I couldn’t really think about it immediately post race. On exiting the athlete’s village – for the second time, because I nipped back in to get my medal engraved, I was so bloody knackered that I couldn’t think straight. I had to be ushered around by a Swedish volunteer that was probably no more than late teens, like the pathetic drunken uncle at the family Christmas party. She had to hold my space blanket over me because I couldn’t raise my arms to do it myself. My brother James was waiting, and says that I was trying to hold a cup of coke in one hand that was tipping ever further sideways as I collapsed into him next to a barrier. That wasn’t a time for contemplation.
Leaving the village, I was greeted by Mum, James, and the Goodgym crew, and I had two things on my mind – beer (from the village, wish I’d pinched more) and food. That was as far as my thought processes stretched. Oh, and finding places to sit down. All of the seats. At some point I had to reclaim Agro, my willing accomplice, to be delivered back to England while I shoot on to Stockholm. The delivery guys asked me how my race went. In a typically English non-comittal manner, I said it went ‘alright’.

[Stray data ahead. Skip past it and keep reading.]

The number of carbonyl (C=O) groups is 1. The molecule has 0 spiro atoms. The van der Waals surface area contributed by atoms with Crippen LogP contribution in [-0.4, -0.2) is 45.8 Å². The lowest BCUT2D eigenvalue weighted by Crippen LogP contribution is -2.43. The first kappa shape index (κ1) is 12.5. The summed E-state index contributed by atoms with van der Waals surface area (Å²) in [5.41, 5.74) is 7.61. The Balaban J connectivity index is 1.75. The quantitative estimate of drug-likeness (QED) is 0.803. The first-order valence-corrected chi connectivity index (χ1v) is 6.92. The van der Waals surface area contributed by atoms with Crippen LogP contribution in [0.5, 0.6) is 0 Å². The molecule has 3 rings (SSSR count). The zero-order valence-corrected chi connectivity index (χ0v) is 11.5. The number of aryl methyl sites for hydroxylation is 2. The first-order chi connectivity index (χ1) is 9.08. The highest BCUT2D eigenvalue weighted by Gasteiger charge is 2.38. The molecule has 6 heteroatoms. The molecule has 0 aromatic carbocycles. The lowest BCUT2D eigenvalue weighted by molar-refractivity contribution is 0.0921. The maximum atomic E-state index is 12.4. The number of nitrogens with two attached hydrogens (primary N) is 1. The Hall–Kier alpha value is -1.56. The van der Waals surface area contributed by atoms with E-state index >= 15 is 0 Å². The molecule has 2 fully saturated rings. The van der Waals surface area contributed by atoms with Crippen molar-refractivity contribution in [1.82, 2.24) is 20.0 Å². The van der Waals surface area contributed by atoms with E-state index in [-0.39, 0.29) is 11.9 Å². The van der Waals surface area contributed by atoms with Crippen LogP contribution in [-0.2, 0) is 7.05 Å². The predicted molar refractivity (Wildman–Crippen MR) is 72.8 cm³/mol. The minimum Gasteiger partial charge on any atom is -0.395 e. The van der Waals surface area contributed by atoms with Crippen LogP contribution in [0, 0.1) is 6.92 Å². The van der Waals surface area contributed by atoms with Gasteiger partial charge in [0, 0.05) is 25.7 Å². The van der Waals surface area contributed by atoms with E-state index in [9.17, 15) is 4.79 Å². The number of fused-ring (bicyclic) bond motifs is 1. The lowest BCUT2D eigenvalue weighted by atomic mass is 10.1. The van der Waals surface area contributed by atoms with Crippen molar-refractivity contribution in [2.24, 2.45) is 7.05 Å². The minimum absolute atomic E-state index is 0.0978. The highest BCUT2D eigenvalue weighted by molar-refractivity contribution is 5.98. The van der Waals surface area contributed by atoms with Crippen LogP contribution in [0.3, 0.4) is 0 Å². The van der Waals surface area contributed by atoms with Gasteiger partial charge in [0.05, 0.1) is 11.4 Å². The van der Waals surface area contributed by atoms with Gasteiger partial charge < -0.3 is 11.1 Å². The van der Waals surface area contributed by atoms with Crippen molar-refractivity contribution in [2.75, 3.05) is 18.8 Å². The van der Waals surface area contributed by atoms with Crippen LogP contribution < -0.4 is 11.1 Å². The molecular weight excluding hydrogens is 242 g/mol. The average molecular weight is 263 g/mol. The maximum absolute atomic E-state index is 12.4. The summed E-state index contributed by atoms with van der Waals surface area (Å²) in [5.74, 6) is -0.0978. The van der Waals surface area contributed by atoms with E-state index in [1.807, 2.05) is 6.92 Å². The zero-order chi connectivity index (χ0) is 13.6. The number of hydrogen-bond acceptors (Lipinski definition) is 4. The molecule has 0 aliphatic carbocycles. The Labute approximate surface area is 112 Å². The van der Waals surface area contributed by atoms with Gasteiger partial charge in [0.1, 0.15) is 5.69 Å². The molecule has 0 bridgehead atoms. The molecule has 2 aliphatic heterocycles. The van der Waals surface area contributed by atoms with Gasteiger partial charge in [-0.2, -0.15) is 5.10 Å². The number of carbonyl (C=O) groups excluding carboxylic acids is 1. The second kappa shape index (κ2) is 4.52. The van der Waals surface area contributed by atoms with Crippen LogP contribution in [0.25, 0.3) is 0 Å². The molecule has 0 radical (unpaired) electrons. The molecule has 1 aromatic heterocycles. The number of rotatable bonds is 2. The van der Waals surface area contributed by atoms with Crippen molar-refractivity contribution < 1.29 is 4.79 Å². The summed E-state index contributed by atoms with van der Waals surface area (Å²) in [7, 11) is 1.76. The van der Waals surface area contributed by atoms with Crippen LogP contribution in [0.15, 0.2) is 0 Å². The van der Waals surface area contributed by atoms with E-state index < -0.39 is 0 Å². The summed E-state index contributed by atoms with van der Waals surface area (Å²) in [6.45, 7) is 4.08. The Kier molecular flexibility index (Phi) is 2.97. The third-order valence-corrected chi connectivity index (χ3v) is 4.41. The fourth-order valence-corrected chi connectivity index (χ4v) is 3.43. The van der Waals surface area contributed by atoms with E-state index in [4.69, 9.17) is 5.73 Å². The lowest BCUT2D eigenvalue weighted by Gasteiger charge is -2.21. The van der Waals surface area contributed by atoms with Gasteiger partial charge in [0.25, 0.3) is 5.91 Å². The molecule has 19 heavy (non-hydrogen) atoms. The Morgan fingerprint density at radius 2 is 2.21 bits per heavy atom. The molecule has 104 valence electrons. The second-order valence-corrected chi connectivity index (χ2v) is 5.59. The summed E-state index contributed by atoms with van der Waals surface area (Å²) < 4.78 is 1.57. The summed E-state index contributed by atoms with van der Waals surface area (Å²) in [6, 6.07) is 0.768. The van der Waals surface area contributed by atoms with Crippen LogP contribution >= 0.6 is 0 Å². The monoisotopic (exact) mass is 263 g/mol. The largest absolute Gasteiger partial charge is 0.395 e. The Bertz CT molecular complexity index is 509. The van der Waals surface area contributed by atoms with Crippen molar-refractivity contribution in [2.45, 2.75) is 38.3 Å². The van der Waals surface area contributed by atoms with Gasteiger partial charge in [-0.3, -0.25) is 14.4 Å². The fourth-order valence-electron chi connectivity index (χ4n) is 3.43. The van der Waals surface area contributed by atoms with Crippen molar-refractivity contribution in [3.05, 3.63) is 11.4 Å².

Nor did I have much time to think when I was catching up on the literally hundreds of various social media notifications I had picked up over the course of the day that night, and again with another crop this morning. You people are rabid (in a good way). Every time I find a new wifi spot my phone just starts vibrating with fresh messages and won’t stop for a few minutes. I’m struggling to keep on top of it all. This must be what celebrity feels like. Minus the money. There’s not too much of that around. I spent it all on this silly medal.
Perspective requires fresh air, I find. Sea air is the best kind. This area of Sweden – in particular Öland – reminds me a lot of Cornwall, even down to the incomprehensible locals; as it turns out, a year of Duolingo has left me able to speak Swedish, in a (slow) manner, but completely unable to comprehend it when someone is speaking it to me. I can manage basic shop transactions now, so long as they don’t try to ask me anything. That’s as far as I’ve got.
Anyway, back to the Ironman thing. Am I proud? Yes. When it hit, it hit like a flailing breaststroker’s kick straight to the plums. There was more than one reason that I had to steady myself on a nearby handrail at that moment. It was the kind of thing that was simultaneously easier than I imagined, justifying the hard hours of training I’d put in; and really, horrifically, miserably the hardest physical test I have ever put myself through, by magnitudes that I can’t even comprehend. And yet, I conquered.